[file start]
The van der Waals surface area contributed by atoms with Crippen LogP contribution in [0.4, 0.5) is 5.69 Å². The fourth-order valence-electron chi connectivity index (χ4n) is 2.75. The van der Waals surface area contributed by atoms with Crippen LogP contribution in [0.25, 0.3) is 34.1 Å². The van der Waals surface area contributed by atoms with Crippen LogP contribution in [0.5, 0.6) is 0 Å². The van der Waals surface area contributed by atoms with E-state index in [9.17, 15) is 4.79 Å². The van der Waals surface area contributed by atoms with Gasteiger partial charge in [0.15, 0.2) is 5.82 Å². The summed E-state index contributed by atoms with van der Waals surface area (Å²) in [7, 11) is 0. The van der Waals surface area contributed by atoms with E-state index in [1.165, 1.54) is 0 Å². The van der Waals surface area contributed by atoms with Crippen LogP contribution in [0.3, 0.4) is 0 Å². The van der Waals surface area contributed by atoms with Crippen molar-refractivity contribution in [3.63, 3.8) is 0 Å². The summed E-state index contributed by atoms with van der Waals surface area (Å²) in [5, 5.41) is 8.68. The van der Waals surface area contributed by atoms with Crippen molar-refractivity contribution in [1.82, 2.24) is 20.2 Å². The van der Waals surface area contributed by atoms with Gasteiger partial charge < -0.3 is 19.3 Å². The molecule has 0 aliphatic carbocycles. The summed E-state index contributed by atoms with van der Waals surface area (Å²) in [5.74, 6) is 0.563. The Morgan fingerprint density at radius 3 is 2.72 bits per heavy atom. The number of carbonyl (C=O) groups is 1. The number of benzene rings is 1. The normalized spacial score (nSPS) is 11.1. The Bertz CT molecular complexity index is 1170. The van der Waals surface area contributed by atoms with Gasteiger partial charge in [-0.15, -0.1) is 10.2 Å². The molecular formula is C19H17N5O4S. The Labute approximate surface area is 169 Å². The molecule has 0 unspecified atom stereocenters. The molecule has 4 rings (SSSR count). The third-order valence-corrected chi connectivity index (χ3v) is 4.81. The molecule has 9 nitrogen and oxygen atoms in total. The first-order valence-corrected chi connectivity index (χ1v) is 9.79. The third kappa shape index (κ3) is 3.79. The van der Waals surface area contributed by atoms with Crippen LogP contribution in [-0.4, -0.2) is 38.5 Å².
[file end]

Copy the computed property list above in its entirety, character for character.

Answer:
The van der Waals surface area contributed by atoms with Crippen LogP contribution in [0.4, 0.5) is 5.69 Å². The fourth-order valence-electron chi connectivity index (χ4n) is 2.75. The van der Waals surface area contributed by atoms with Crippen LogP contribution in [0.25, 0.3) is 34.1 Å². The van der Waals surface area contributed by atoms with Crippen LogP contribution in [0.5, 0.6) is 0 Å². The van der Waals surface area contributed by atoms with E-state index in [9.17, 15) is 4.79 Å². The van der Waals surface area contributed by atoms with Gasteiger partial charge in [0.15, 0.2) is 5.82 Å². The summed E-state index contributed by atoms with van der Waals surface area (Å²) in [7, 11) is 0. The van der Waals surface area contributed by atoms with E-state index in [1.165, 1.54) is 0 Å². The van der Waals surface area contributed by atoms with Crippen LogP contribution in [0.3, 0.4) is 0 Å². The van der Waals surface area contributed by atoms with Crippen molar-refractivity contribution in [3.63, 3.8) is 0 Å². The summed E-state index contributed by atoms with van der Waals surface area (Å²) in [5, 5.41) is 8.68. The van der Waals surface area contributed by atoms with Crippen molar-refractivity contribution in [1.82, 2.24) is 20.2 Å². The van der Waals surface area contributed by atoms with Gasteiger partial charge < -0.3 is 19.3 Å². The molecule has 0 aliphatic carbocycles. The summed E-state index contributed by atoms with van der Waals surface area (Å²) in [5.74, 6) is 0.563. The Morgan fingerprint density at radius 3 is 2.72 bits per heavy atom. The number of carbonyl (C=O) groups is 1. The number of benzene rings is 1. The normalized spacial score (nSPS) is 11.1. The Bertz CT molecular complexity index is 1170. The van der Waals surface area contributed by atoms with Gasteiger partial charge in [-0.15, -0.1) is 10.2 Å². The molecular formula is C19H17N5O4S. The Labute approximate surface area is 169 Å². The molecule has 0 unspecified atom stereocenters. The molecule has 4 rings (SSSR count). The third-order valence-corrected chi connectivity index (χ3v) is 4.81. The molecule has 9 nitrogen and oxygen atoms in total. The first-order valence-corrected chi connectivity index (χ1v) is 9.79. The third kappa shape index (κ3) is 3.79. The van der Waals surface area contributed by atoms with Crippen LogP contribution in [-0.4, -0.2) is 38.5 Å².